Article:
China is taking over Europe. While British companies hope to sign deals worth £1 billion during Chinese Premier Wen Jiabao’s three day UK visit, as well as securing greater access for their exports to China, Chinese firms are already buying up the old continent in three ways:
1. Bond diplomacy: China’s purchase of Spanish and Greek bonds over the past year, and yesterday’s promise to buy from Hungary, have made it a bilateral lender of last resort for politicians in indebted countries – with serious implications for Europe’s ability to present a united front to China on issues including trade reciprocity, climate change and human rights.
2. Direct investment: Five years ago, China’s total direct investment in Europe was $1.3 billion. So far in 2011, there have already been three deals that have exceeded that amount.
3. Europe’s open market for public procurement: While European companies are excluded from public procurement in China, European taxpayers are subsidising Chinese businesses that bid for European contracts.
In July, the European Council on Foreign Relations will release a new policy brief entitled "The Scramble for Europe", which will explore the extent and nature of China’s game-changing presence in Europe.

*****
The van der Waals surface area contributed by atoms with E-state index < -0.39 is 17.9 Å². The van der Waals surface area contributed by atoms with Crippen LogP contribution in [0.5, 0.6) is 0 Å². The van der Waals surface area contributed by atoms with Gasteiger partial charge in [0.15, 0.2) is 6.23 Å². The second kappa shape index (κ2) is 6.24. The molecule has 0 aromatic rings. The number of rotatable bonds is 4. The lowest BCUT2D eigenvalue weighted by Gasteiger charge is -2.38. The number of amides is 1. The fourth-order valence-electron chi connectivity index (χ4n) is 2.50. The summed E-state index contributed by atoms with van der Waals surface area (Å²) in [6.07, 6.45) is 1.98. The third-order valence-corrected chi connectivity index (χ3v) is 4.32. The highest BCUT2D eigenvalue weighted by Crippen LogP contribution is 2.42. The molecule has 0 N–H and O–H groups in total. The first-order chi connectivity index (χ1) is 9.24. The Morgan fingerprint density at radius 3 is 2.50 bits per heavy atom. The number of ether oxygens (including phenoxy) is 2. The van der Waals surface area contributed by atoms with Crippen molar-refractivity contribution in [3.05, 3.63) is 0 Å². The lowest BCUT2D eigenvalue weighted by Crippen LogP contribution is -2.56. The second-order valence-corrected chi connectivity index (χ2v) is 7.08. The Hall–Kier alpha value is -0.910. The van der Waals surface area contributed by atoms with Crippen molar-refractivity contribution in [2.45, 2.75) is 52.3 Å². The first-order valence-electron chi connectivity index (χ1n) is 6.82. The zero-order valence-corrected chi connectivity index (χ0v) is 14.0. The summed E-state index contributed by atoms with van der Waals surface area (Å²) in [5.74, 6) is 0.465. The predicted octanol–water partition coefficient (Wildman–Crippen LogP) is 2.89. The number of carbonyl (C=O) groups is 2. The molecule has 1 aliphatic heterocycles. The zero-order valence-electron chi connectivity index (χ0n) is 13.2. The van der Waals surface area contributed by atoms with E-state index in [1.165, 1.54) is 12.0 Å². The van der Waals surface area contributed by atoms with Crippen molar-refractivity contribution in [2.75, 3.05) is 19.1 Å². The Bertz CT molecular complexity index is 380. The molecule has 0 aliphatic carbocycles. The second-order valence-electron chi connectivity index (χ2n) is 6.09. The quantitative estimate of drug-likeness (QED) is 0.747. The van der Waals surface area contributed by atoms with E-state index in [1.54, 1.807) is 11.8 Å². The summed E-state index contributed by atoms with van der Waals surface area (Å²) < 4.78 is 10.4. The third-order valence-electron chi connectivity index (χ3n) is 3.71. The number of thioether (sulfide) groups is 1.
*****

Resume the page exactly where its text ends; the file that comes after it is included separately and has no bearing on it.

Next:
This expansion of China’s presence in Europe comes just as the EU was beginning to develop a tougher, more coordinated strategy towards China. But the effects of the economic crisis are already undermining Europe’s embryonic unity and making it much harder to implement this new approach.
In particular, if China becomes a major financial, investment and public provider for Europe, it will leave the Europeans little leverage to improve their own access to these very same sectors in China, which are mostly closed or controlled. In short, as Europeans compete with each other for Chinese business, they diminish their leverage and thus reduce their chances of collectively striking a better deal with China.
In "The Scramble for Europe", the authors will argue that Europeans should not blame China for taking the opportunity to expand its economic foothold inside Europe and leverage its financial and commercial influence with cash-strapped member states. But they should push for decisive steps to develop their own capacity to coordinate their interests in order to meet this challenge from China.
They should leverage the EU’s internal market to improve access in China, harnessing China’s surplus financial resources for mutual benefit, improving Europe’s level of unity instead of enlarging divisions. If they don’t, they risk facing a version of the prisoner’s dilemma, in which each member state will strike its own private deals and in the process undercut any possibility of a common policy towards China.
The authors are available for comment now on the brief’s key findings, Wen’s visit and related issues.
- contact to request a copy of the full brief when it is published
Selected key facts: